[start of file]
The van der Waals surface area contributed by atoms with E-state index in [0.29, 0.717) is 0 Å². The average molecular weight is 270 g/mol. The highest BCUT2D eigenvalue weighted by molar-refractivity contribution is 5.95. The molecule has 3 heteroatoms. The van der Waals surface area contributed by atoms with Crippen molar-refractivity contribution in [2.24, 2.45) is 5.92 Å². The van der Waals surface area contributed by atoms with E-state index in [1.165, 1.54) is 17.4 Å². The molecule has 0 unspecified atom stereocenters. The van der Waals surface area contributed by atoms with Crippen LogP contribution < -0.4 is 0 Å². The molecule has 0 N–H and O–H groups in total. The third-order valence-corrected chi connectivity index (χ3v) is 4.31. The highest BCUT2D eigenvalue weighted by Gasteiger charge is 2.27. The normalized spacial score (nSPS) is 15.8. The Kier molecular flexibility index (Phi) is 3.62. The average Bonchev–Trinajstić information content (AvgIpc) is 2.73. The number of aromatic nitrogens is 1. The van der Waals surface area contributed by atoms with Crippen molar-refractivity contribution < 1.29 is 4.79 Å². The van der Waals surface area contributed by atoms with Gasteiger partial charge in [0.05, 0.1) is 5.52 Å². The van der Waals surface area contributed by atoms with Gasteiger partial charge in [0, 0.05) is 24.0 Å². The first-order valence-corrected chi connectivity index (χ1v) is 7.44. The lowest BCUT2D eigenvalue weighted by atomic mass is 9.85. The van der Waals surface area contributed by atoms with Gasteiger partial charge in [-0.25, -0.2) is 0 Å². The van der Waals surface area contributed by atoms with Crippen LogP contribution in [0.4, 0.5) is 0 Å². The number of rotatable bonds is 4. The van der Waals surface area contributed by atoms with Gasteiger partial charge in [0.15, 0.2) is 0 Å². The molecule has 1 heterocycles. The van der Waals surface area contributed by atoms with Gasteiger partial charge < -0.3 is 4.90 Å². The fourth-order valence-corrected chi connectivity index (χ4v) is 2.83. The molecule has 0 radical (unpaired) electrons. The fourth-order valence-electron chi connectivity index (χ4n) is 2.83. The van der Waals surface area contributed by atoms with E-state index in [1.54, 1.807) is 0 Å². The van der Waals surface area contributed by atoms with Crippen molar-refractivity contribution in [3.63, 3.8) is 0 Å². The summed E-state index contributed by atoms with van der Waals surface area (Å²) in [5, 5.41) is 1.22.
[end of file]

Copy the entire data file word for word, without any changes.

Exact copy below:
The van der Waals surface area contributed by atoms with E-state index in [0.29, 0.717) is 0 Å². The average molecular weight is 270 g/mol. The highest BCUT2D eigenvalue weighted by molar-refractivity contribution is 5.95. The molecule has 3 heteroatoms. The van der Waals surface area contributed by atoms with Crippen molar-refractivity contribution in [2.24, 2.45) is 5.92 Å². The van der Waals surface area contributed by atoms with E-state index in [1.165, 1.54) is 17.4 Å². The molecule has 0 unspecified atom stereocenters. The van der Waals surface area contributed by atoms with Crippen LogP contribution < -0.4 is 0 Å². The molecule has 0 N–H and O–H groups in total. The third-order valence-corrected chi connectivity index (χ3v) is 4.31. The highest BCUT2D eigenvalue weighted by Gasteiger charge is 2.27. The normalized spacial score (nSPS) is 15.8. The Kier molecular flexibility index (Phi) is 3.62. The average Bonchev–Trinajstić information content (AvgIpc) is 2.73. The number of aromatic nitrogens is 1. The van der Waals surface area contributed by atoms with Crippen molar-refractivity contribution < 1.29 is 4.79 Å². The van der Waals surface area contributed by atoms with Gasteiger partial charge in [0.05, 0.1) is 5.52 Å². The van der Waals surface area contributed by atoms with Gasteiger partial charge in [0, 0.05) is 24.0 Å². The first-order valence-corrected chi connectivity index (χ1v) is 7.44. The lowest BCUT2D eigenvalue weighted by atomic mass is 9.85. The van der Waals surface area contributed by atoms with Gasteiger partial charge in [-0.25, -0.2) is 0 Å². The van der Waals surface area contributed by atoms with Crippen LogP contribution in [0.4, 0.5) is 0 Å². The number of rotatable bonds is 4. The van der Waals surface area contributed by atoms with Gasteiger partial charge in [0.15, 0.2) is 0 Å². The molecule has 1 heterocycles. The van der Waals surface area contributed by atoms with Gasteiger partial charge < -0.3 is 4.90 Å². The fourth-order valence-corrected chi connectivity index (χ4v) is 2.83. The molecule has 0 radical (unpaired) electrons. The fourth-order valence-electron chi connectivity index (χ4n) is 2.83. The van der Waals surface area contributed by atoms with E-state index in [1.54, 1.807) is 0 Å². The van der Waals surface area contributed by atoms with Crippen molar-refractivity contribution in [3.63, 3.8) is 0 Å². The summed E-state index contributed by atoms with van der Waals surface area (Å²) in [5, 5.41) is 1.22.